Ninety-nine percent of the conservative movement switched sides after that display of power, Gottfried said.

William F. Buckley Jr., who died last week, is a perfect case-in-point, Gottfried said.

“Buckley started out as a paleocon,” he said. “But he became a trophy to the neocons. He was a brutal writer, a great stylist, but he marginalized the rest of us. He threw us to the wolves.”

A few months before his death, however, Gottfried said Buckley appeared to have a change of heart.

“Just before he died, he attacked the neocons for the war in Iraq,” he said. “He called it a ‘War of choice.’ It created tremendous bitterness among the neocons and they denounced him as a paleocon. So Buckley died a paleocon.”

A Grim Future
Gottfried is grim about the future of the paleoconservative movement.

“The paleoconservative side cannot get off the starting block until it can raise billions of dollars in order to become a known factor in the American political debate,” he said. “If there is one priority that neoconservatives and liberals fully and consciously share, it is keeping the Old Right out of the public conversation.”

As for the movement’s public face, people like Buchanan only take paleoconservatism so far.

“Although Pat Buchanan is a well-known TV personality who is identified with the Old Right, he does not usually articulate paleoconservative positions,” Gottfried said. “He presents his own views and priorities, particularly on economic protection, and his lifelong role as an advocate for the Republican Party renders him largely uncritical of past Republican administrations. Pat sometimes descends into the good Republican/bad Democratic routine which I associate with [Ann] Coulter, [Sean] Hannity and even [Rush] Limbaugh.”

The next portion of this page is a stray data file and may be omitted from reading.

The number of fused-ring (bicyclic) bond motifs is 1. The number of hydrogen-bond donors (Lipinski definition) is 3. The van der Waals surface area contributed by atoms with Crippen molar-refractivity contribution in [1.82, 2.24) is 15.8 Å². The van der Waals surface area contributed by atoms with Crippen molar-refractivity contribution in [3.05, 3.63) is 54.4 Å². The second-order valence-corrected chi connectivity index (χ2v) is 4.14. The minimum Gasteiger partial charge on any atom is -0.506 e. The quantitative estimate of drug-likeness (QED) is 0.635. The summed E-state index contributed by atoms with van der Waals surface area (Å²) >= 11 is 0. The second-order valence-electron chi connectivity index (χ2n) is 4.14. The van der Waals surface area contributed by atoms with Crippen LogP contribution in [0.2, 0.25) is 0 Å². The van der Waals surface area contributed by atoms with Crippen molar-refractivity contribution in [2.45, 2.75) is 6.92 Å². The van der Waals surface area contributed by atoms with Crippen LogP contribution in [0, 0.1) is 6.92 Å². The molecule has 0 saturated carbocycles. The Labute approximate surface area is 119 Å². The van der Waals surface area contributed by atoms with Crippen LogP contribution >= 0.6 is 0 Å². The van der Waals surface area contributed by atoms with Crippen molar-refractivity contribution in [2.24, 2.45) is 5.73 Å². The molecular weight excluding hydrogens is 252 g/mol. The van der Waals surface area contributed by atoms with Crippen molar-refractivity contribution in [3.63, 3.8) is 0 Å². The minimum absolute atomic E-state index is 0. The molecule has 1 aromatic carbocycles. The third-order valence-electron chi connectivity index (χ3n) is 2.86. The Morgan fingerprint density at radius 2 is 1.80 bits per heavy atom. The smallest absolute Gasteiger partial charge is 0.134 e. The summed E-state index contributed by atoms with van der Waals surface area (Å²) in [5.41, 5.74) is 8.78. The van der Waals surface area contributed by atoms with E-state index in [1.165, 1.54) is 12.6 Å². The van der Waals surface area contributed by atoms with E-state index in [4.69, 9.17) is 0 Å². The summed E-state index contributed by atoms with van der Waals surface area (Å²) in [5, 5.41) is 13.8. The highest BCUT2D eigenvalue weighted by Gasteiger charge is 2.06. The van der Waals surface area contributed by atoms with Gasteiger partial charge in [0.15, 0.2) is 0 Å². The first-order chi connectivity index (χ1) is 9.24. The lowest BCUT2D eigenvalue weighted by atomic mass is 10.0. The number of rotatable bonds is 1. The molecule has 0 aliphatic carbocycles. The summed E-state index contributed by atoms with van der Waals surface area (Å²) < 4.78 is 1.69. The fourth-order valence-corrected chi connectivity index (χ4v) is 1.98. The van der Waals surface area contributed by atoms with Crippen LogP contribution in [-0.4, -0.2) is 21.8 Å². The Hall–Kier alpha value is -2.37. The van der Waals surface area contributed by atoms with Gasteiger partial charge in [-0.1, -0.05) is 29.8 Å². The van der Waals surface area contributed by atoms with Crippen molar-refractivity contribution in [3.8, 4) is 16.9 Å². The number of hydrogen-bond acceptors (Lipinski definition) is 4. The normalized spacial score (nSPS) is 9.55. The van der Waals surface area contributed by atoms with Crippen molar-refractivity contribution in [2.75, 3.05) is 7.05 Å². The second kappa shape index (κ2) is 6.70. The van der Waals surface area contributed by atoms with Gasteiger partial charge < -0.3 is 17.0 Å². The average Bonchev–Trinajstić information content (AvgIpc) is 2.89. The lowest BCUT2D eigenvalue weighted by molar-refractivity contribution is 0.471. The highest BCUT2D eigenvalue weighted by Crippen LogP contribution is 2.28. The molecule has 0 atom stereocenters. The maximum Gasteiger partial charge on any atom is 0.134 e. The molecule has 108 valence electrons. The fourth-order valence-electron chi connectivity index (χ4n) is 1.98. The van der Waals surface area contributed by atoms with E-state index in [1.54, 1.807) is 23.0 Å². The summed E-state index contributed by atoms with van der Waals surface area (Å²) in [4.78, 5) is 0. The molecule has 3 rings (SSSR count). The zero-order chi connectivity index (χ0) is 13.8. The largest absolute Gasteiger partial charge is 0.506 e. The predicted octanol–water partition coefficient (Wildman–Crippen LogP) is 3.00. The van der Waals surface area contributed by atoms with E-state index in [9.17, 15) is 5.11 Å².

When asked about the movement’s priorities, Gottfried is equally grim.

“At this point it is almost useless to discuss our priorities,” Gottfried said. “Unlike the neoconservatives, we are not invited to write for the New York Times and Washington Post or featured on Sunday network news. Unless we can get our hands on funding, to create a TV presence, the battle will go on the way it has until now, with us being the marginalized outsiders.”

Nevertheless, there is a small, but growing paleocon presence, he said.

“Our greatest assets right now are our websites; and thanks to our patron Taki Theodoracoplos,” Gottfried said. “Taki Top Drawer has pulled tens of thousands of readers each month. The number of monthly hits on such antiwar, generally rightwing websites as and is in the hundreds of thousands; and both and have taken on the immigration question with great boldness. There are also dozens of excellent younger paleo journalists out there but none of them can presently get the exposure that young neocons enjoy, thanks to their liberal friends and their own truly daunting resources.”